That’s it. You can now submit your application form for Google to evaluate and get back to you.

Setting up your Google AdSense account – Part 2 (Essential customizations)

Once you are done with setting up your Google AdSense account and once Google has approved your application, you are ready to use Google AdSense for earning revenue from your website.

Just login into your account using your email address and password, click ‘AdSense Setup’ in the top menu and select the product type (i.e. ‘AdSense for Content’ or ‘AdSense for Search’). You will be presented with various options for customization of your AdSense Ads.

Here we will take a look at setting up ‘AdSense for Content’ only (however, the setup for ‘AdSense for Search’ is quite similar and equally easy).

The first thing that you need to choose is the Ad type (Ad unit or link unit). Based on the Ad type you choose, you will need to specify the type of ad (text, image, etc for Ad unit) or number of links per link unit too.

Google AdSense program allows you to use a maximum of three ad units and 1 link unit per web page (and you must use both, in order to maximize your AdSense revenue).

The next thing is to choose the Ad layout. There are various layouts available but large rectangle (336x280) and wide skyscraper (160x600) are preferred over others (since they help get more impressions for you and hence help you make more money).

Customizing the colors of various parts of your AdSense ad is the next thing you need to do. Even though customizing colors is optional (as far as the Google AdSense program is concerned), it’s strongly recommended for making your Ads attractive and more effective.

Your choice of colors must be governed by the look and feel of your website so that the Ad doesn’t look out of place.

These are the essential customizations that you surely need to do before you can start using Google AdSense Ads on your website.

Setting up your Google AdSense account – Part 3 (Additional customizations)

Besides the essential customizations like selecting the Ad type, Ad layout and colors, there are some other customizations that you can apply to your AdSense account.

In fact, some of these can quite easily be treated as essential customizations (based on the context of your website) e.g. ‘filters’ is one such customization that is quite important. Let’s take a look at what these additional customizations are:

Filters: Google allows you to set-up custom ad filters for your website (note that this is in addition to the screening of ad content that Google does by default).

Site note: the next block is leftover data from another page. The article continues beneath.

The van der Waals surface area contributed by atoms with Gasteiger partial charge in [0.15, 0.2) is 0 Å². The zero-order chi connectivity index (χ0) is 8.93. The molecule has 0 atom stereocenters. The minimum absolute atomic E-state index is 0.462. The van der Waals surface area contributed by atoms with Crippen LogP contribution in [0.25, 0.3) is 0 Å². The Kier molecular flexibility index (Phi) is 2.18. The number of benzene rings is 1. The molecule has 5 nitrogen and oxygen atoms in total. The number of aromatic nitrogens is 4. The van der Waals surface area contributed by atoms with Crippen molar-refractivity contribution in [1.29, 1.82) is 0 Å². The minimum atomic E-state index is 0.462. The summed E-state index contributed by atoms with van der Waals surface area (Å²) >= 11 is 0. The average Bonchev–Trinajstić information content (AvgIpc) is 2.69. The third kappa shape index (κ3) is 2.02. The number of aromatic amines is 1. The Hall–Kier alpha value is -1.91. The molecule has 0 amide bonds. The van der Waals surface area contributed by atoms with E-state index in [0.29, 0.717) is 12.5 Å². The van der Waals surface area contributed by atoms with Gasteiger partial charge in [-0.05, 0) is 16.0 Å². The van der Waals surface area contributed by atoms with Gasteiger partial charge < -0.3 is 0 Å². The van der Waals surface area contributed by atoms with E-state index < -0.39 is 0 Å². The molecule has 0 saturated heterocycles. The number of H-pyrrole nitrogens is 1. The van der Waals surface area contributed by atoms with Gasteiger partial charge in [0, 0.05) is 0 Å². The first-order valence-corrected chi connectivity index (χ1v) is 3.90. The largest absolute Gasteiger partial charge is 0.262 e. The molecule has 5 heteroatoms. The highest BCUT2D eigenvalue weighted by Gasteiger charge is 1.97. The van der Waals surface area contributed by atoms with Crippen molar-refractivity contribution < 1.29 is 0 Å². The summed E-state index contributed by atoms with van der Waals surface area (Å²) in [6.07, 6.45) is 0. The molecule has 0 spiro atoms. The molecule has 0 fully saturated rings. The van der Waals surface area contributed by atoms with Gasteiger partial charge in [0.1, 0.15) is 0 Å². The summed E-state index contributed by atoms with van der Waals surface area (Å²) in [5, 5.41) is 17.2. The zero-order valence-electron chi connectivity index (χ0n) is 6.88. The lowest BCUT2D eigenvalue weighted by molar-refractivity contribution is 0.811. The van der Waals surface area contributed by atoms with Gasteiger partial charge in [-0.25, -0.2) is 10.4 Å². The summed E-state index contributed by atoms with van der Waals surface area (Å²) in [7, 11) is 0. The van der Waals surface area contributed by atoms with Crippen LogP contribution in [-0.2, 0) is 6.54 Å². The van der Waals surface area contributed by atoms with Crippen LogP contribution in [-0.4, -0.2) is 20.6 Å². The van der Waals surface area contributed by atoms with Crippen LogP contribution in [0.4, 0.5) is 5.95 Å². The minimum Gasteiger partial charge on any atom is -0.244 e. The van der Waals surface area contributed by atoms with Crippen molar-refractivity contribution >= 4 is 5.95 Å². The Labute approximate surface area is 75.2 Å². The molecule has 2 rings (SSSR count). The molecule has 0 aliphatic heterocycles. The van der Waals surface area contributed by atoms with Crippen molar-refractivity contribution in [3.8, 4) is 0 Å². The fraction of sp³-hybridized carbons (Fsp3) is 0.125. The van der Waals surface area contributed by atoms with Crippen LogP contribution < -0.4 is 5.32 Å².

By setting up filters you can block competitive Ads and other Ads that you don’t want to display on your website. In fact, filters are a must if your website sells a product or a service (unless you want to promote your competitors through your website).

Alternate Ads: This is something that can help you in preventing underutilization of the ad space on your website. Alternate Ads are the Ads that you would want to show up on your website in case sufficient content-relevant Ads are not available.

If you don’t specify alternate Ads and if there are insufficient content-related Ads available, Google AdSense program will serve charitable Ads to your website (Ads which don’t earn revenue for you).

Reporting and performance tracking: You can even customize the reporting and performance tracking options for your AdSense account.

One important tool in this regard is the use of channels to study the performance of AdSense Ads from various perspectives.

However, you might decide to take this up later down the line (maybe 1 month after setting up your AdSense account.

Setting up your Google AdSense account – Part 4 (AdSense code)

Once you are done with all the customizations, your AdSense code is generated in the AdSense Code box. You just need to copy this code (which is in the form of a programming script) from the AdSense Code box and paste it in your website as per the guidelines from Google.

Since Google allows only three ad units per page, you can add the code at more than one place in your html code.

The next step is to save your web page to the designated web server (as per the instructions from your web hosting service provider). Please note that Google AdSense program does not require you to send over your website’s html code to them; neither does it ask to load it onto their servers or do anything else with it.

The addition of AdSense code to your website’s code is the only thing that you need to do. Separate procedures are available with Google for people who want to use AdSense Ads with their blogs (you can check these on Google’s website for AdSense program).

Now that everything is done and dusted, you need to wait for a few hours (might be lesser than that) before Google’s web crawlers find your web page or blog that has AdSense code on it and you start seeing AdSense Ads on your web page or blog.

You might see some PSA (charitable Ads) initially (almost immediately) but these will soon get replaced with the AdSense Ads that will earn revenue for you.

If the content on your website violates the AdSense program’s policies, you might keep seeing PSAs even after few hours.

In all such cases (or if you find objectionable Ads that don’t go even after you have applied appropriate filters), you will need to contact Google who will sort out the problems for you.